The countries and sectors leading the ‘green’ trademark race
EUIPO data shows non-EU countries are applying for ‘green’ EUTMs at a higher rate than their European counterparts, but which industry comes out on top?
As world leaders gather for the 26th UN climate change conference, COP26, all eyes are on Glasgow.
From an intellectual property perspective, all the talk of using green technology and increased sustainability appears, on the face of it, to be beginning to bear fruit.
According to an EUIPO study published last month that analysed 25 years of EU trademark (EUTM) filing data, ‘green’-related applications have increased by more than 900% since 1996.
In fact, the proportion of such EUTMs — when taken as a percentage of total applications filed — has also increased. Of 145,000 EUTMs filed in 2020, 16,000 (11%) were considered ‘green’. In 1996, those types of applications comprised just 4% of the total (1,588 out of 38,000).
Additional data analysing the five year period between 2015 and 2020 also reveals that countries outside the EU have been busier filing green applications than their EU counterparts, with China and South Korea leading the way.
“Typically, in contrast to a patent, a trademark application is a sign of something being brought to the marketplace and an indication of current market and economic trends,” said one source, adding that the increased figures show company proactivity in this regard.
The EUIPO adopted machine learning to search more than 65 million terms across two million applications to identify those that contained one or more ‘green’ terms.
Rather than analysing the proposed trademark name itself, the study focused on the use of terms that fall under each class of the Nice Classification system.
In total, 900 terms were flagged as green; those terms were then split into 35 categories, which were then further organised into nine umbrella groups, says Nathan Wajsman, chief economist at the EUIPO, who presented the findings in a webinar last month.
A green EUTM application is defined as containing at least one green term. Because of this, applications with a very large number of terms (some had up to 27,000) were excluded to avoid “spurious identification” of green EUTMs, Wajsman said.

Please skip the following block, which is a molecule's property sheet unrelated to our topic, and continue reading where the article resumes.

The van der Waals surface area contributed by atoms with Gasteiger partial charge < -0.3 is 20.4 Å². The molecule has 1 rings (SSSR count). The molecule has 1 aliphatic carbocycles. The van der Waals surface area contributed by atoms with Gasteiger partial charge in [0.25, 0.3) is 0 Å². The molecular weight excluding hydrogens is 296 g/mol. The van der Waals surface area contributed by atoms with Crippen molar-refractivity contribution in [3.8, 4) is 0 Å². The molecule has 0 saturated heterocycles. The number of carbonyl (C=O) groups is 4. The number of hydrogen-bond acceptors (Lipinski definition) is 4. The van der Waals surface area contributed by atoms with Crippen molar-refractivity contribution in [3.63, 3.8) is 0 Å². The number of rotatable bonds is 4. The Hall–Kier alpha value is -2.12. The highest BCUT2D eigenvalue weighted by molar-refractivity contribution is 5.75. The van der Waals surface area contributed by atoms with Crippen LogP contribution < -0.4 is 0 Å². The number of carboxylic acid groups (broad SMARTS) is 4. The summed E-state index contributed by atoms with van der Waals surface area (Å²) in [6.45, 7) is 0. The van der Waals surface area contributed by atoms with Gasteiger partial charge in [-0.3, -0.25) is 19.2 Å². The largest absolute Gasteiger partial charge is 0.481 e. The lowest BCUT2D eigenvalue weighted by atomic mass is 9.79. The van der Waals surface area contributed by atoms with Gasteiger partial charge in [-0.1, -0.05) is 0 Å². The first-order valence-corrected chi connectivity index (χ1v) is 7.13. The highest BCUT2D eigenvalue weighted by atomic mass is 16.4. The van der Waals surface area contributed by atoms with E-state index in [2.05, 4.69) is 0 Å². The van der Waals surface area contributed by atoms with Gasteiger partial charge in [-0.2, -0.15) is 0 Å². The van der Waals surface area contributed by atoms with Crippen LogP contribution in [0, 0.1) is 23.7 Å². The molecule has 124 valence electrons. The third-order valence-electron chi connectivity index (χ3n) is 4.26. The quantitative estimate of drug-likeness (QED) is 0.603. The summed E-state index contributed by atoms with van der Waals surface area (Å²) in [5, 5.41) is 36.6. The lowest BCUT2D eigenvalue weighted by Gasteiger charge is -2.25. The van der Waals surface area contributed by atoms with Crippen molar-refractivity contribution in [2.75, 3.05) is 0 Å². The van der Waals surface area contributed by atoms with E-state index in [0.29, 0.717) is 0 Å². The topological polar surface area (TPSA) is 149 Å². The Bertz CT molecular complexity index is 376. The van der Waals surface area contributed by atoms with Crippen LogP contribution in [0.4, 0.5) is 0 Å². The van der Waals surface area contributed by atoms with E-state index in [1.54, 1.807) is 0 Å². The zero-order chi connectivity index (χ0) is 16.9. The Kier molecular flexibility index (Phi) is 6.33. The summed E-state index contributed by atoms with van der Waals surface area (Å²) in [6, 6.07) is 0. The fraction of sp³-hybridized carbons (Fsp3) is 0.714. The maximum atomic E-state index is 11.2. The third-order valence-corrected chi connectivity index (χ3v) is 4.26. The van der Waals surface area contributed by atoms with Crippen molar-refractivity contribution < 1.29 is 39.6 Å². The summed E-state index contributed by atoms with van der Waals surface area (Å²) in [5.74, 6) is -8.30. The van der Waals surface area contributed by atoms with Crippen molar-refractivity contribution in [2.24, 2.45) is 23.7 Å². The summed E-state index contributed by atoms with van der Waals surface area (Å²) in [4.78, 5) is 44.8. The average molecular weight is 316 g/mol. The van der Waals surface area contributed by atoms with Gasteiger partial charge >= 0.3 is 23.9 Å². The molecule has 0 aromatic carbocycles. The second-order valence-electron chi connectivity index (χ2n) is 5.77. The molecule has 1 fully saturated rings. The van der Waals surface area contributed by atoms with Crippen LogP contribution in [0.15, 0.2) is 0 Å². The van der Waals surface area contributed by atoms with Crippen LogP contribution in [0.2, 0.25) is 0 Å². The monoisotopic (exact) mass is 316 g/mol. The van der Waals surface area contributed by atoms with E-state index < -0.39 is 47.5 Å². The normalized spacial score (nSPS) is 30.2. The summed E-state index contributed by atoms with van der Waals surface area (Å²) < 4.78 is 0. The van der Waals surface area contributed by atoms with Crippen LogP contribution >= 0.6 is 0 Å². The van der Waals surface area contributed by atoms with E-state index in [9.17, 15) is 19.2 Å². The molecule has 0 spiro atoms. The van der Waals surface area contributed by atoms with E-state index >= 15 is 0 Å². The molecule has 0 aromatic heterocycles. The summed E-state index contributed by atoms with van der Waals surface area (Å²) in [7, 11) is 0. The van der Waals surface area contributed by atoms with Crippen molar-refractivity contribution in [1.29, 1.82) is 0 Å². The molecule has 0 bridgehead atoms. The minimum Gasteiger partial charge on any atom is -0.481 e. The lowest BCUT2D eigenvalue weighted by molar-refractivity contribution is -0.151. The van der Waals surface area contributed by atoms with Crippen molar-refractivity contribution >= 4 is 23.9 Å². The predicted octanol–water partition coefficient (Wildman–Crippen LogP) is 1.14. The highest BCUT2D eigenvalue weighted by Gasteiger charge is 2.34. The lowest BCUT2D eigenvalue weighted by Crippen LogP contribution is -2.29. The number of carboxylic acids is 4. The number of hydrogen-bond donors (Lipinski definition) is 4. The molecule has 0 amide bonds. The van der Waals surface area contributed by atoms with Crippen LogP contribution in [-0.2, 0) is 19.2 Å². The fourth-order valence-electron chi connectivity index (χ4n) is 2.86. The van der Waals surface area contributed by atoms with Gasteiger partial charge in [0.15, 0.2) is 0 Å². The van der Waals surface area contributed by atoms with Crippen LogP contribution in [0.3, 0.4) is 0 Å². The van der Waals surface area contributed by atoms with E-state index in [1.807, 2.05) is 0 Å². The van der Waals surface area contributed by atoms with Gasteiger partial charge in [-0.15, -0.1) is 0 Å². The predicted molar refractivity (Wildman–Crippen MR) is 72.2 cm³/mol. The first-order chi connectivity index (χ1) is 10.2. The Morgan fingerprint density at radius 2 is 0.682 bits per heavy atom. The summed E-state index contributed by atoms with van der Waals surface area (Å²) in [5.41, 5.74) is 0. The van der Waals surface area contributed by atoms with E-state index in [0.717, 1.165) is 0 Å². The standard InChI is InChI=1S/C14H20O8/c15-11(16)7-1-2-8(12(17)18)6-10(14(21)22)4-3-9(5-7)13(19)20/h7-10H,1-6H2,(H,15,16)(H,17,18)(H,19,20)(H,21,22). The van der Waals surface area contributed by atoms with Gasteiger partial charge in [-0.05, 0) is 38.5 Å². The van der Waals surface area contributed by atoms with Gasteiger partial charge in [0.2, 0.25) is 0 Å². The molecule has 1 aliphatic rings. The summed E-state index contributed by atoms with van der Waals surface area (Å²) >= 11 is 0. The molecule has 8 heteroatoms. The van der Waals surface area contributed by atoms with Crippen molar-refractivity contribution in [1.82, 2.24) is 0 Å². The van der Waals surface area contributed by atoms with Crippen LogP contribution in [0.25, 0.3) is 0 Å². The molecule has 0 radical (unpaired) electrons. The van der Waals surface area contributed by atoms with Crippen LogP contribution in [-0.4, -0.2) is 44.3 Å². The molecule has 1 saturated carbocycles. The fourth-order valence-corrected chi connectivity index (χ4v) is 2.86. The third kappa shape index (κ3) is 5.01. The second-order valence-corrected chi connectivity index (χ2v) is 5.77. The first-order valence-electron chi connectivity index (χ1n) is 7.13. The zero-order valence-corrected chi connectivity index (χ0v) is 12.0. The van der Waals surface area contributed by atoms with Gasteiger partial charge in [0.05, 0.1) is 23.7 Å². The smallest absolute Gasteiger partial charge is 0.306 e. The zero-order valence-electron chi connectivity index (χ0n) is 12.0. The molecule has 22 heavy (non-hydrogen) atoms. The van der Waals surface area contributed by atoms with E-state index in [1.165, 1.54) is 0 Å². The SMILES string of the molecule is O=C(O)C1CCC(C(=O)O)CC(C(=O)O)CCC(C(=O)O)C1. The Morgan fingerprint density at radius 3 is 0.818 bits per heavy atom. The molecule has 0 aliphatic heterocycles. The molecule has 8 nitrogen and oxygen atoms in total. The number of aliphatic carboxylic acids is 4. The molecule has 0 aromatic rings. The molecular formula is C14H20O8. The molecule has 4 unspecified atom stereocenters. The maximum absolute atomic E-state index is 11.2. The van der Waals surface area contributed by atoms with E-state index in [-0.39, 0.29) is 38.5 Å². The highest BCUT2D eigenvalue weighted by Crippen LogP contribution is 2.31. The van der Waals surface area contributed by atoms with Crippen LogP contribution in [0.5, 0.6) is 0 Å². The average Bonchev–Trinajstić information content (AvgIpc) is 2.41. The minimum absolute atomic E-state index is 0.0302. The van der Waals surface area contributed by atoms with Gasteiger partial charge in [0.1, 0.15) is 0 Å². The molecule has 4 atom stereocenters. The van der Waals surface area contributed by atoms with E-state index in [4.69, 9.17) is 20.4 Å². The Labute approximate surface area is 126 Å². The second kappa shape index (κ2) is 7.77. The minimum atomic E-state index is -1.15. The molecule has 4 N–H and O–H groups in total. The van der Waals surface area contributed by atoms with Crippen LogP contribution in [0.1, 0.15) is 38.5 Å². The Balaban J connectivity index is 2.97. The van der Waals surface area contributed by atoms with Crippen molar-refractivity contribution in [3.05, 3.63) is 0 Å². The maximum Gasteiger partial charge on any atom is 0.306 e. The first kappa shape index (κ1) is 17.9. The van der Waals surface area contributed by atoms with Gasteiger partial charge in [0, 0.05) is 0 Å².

Only EUTMs with fewer than 200 terms were considered, representing 97% of the total number of filings.
However, as Wajsman explained, there are some caveats.
Not green enough
Some terms that would usually be associated with green-related initiatives were discounted if they appeared in certain classes.
For example, ‘carbon monitoring’ is considered a green term unless it falls under class 10 (medical instruments). In this case, the EUTM would probably cover measuring of carbon dioxide levels in patients’ blood.
Further, while nuclear power could be considered a sustainable energy source, related EUTMs were also discounted because of the potential environmental concerns, Wajsman added.
Richard May, partner at Osborne Clarke in the UK, noted that the true number of green EUTMs is likely to be higher because of the report’s specific focus on directly relevant terms.
“It’s likely that businesses, particularly tech start-ups, are also protecting green trademarks with broad terms like ‘computer software’,” he added.
A source at German car maker VW said it is focused on creating valuable green products but that this is not always specified in EUTM filings.
“Sometimes our applications do not reflect the green value of the product or service directly, since we apply for more generic terms like ‘automobile’ regardless of the green technology in the automobile,” the source said.
As well as overall filings since 1996, the report considered trends from 2015 to 2020 and which sectors have been the most active in this period.